I was diagnosed with irreversible acute renal failure on November 29, 1995, and started hemodialysis two days later. The diagnosis dealt a devastating blow to my psyche. My work, my hopes, and my ambitions suddenly were put on hold.
I had worked very hard toward achieving my PhD in Social Work and received a series of promotions. I was on a fast career track. I felt confident and my life was full of meaning. Now I had to step back and take a life-assessment inventory of what this diagnosis meant for me and my future. I had to transfer all of my inquiry and research skills to learning more about my condition, dialysis, and strategies for coping.
My emotions were on a roller coaster. They twisted, turned, and vacillated among the various stages of grief: denial, anger, blame, bargaining (“God heal me and I will be a better person!”), depression, and finally, acceptance. I had to stretch myself in order to wrap my mind around what was really happening to me, both emotionally and physically.
With a great deal of prayer and meditation, I accepted the reality of my condition and the fact that it was not going to go away. Only then was I able to reflect and take a proactive role in my treatment and care. I began searching for answers through reading and by asking questions of my doctor and medical team, and thus received the information I needed to make informed decisions about my healthcare.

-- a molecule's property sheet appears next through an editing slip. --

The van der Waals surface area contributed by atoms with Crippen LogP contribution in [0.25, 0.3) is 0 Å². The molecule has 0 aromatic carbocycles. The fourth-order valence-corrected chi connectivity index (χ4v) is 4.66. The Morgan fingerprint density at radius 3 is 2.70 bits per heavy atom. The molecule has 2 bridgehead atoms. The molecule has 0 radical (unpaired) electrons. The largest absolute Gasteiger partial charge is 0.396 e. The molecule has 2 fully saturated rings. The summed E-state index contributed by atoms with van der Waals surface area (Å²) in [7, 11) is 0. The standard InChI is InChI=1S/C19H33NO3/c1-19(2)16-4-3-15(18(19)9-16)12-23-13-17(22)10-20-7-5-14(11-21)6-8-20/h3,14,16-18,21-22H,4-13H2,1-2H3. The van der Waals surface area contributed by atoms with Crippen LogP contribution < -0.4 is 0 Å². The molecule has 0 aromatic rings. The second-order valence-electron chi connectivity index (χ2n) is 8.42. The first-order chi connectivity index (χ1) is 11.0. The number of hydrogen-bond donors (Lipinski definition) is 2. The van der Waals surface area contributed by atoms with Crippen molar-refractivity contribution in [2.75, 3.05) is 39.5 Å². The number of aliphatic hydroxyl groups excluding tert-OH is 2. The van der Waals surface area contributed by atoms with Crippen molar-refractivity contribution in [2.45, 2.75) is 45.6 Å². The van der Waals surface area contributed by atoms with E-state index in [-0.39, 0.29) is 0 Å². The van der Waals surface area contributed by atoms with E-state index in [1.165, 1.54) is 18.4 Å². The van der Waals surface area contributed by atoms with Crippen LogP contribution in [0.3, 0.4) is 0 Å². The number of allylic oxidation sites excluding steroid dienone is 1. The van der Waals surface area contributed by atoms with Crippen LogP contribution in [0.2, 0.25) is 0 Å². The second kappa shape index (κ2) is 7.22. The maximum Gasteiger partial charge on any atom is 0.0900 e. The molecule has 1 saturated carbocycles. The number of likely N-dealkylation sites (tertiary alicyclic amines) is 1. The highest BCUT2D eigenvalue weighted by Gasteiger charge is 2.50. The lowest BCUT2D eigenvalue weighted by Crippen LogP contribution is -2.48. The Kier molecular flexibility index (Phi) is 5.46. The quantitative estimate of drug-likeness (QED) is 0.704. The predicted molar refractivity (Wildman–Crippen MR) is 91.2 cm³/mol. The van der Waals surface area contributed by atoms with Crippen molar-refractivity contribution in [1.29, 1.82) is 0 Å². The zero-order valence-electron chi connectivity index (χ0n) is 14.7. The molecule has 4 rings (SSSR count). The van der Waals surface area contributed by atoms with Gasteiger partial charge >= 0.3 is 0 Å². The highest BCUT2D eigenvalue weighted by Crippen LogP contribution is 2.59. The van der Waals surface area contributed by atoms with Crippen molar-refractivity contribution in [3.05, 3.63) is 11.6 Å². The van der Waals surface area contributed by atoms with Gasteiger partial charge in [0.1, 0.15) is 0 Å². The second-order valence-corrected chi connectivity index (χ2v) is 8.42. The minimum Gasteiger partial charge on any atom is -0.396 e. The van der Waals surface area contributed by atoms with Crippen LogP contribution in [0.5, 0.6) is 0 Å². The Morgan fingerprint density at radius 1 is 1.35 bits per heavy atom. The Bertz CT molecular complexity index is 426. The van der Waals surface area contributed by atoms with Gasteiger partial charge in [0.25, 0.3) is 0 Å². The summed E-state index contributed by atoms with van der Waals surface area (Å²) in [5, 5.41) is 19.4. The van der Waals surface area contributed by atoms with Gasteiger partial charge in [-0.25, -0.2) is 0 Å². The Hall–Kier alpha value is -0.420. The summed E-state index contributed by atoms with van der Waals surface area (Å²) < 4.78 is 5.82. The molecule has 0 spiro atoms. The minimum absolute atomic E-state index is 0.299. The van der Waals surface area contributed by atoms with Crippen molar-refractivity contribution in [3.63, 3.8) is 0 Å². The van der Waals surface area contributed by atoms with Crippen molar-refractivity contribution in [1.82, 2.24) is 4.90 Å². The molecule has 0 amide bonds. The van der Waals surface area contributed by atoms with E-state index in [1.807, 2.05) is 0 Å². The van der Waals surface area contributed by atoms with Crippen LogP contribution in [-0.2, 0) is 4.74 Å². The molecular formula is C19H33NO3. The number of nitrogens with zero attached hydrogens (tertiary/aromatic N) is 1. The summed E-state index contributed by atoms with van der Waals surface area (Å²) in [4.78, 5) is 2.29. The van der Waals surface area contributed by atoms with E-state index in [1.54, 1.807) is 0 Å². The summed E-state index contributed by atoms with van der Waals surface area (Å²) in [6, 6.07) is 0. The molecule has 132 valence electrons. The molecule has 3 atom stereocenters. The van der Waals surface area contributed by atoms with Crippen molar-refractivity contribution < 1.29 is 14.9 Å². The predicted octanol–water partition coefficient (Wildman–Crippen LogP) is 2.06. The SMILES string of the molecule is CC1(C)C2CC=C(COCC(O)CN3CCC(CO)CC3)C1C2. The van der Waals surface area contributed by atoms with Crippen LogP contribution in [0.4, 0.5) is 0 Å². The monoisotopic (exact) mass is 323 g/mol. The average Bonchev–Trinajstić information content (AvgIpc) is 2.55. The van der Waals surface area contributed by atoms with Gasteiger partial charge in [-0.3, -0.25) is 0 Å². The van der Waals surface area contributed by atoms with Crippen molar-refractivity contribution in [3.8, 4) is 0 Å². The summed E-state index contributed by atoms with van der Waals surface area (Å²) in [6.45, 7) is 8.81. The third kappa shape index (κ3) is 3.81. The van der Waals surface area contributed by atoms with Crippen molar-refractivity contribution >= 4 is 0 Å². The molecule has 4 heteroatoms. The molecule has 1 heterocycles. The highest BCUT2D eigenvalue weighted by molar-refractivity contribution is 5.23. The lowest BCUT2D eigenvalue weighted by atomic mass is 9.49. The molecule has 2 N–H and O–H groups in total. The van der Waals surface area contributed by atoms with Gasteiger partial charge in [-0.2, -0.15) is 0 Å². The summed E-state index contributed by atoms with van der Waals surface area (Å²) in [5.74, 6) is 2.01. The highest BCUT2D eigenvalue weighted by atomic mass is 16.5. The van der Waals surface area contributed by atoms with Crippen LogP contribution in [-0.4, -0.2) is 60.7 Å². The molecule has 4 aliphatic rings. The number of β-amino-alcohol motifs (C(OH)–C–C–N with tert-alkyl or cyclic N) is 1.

I have been on this journey now for nearly 10 years. From what I have learned, I recommend that anyone with a life-threatening health condition develop a collaborative partnership with his or her doctor and medical team. Let your doctor know that you want the best of care along with honest communication, and that you don’t want information withheld to “protect” you from the bad news.
Ask clear questions about your care. Between appointments, I would jot down questions as they came to mind. The night before my appointment, I would type out the questions I wanted the doctor to answer. When I got to the appointment, I would hand the list of questions to my doctor and tell him I would like them answered at the end of the examination.
I had access to the University of Minnesota Bio-Medical Library and I would go there to read and make copies of journal articles so I could discuss what I had learned with my doctor. Frequently, I would give the doctor a copy of these articles for his files. I believe that the proactive approach I took toward learning about my condition and needs assured my doctor that I was a serious and active participant in my healthcare.
While you may not follow the exact recommendations I have made about communicating with your doctor, I hope they will encourage you to take an active role in your healthcare treatment as well.
About the Author
Bill Price is a retired school principal and independent clinical social worker. He lives in Minnesota, where he is active as a volunteer in church, community, and kidney-related activities. In September 2000, he received a kidney transplant. After two years it rejected, and he now receives hemodialysis three times a week while awaiting a second transplant.
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